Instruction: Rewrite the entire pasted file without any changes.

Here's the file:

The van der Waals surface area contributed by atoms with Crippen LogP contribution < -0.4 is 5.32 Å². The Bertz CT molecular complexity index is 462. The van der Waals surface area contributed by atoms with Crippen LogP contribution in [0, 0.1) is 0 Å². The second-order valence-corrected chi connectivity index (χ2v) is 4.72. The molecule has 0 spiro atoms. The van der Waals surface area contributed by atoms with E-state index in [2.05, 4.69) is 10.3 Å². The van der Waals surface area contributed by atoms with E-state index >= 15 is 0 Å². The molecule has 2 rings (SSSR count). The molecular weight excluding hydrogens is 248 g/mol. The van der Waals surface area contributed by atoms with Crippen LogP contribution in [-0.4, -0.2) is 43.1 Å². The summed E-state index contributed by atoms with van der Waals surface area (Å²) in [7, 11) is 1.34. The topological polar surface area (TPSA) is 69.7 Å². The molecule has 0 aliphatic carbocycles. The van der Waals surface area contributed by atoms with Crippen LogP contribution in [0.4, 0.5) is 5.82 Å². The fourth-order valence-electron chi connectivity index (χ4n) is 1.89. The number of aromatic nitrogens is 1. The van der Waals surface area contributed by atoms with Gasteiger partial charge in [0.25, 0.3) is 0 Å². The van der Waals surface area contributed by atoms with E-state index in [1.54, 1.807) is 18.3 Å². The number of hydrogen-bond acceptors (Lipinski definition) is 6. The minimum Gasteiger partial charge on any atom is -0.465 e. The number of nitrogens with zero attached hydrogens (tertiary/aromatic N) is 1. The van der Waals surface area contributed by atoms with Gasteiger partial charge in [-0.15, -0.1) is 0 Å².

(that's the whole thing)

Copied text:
The van der Waals surface area contributed by atoms with Crippen LogP contribution < -0.4 is 5.32 Å². The Bertz CT molecular complexity index is 462. The van der Waals surface area contributed by atoms with Crippen LogP contribution in [0, 0.1) is 0 Å². The second-order valence-corrected chi connectivity index (χ2v) is 4.72. The molecule has 0 spiro atoms. The van der Waals surface area contributed by atoms with E-state index in [2.05, 4.69) is 10.3 Å². The van der Waals surface area contributed by atoms with E-state index >= 15 is 0 Å². The molecule has 2 rings (SSSR count). The molecular weight excluding hydrogens is 248 g/mol. The van der Waals surface area contributed by atoms with Crippen LogP contribution in [-0.4, -0.2) is 43.1 Å². The summed E-state index contributed by atoms with van der Waals surface area (Å²) in [7, 11) is 1.34. The topological polar surface area (TPSA) is 69.7 Å². The molecule has 0 aliphatic carbocycles. The van der Waals surface area contributed by atoms with Crippen LogP contribution in [0.4, 0.5) is 5.82 Å². The fourth-order valence-electron chi connectivity index (χ4n) is 1.89. The number of aromatic nitrogens is 1. The van der Waals surface area contributed by atoms with Gasteiger partial charge in [0.25, 0.3) is 0 Å². The van der Waals surface area contributed by atoms with E-state index in [1.54, 1.807) is 18.3 Å². The number of hydrogen-bond acceptors (Lipinski definition) is 6. The minimum Gasteiger partial charge on any atom is -0.465 e. The number of nitrogens with zero attached hydrogens (tertiary/aromatic N) is 1. The van der Waals surface area contributed by atoms with Gasteiger partial charge in [-0.15, -0.1) is 0 Å².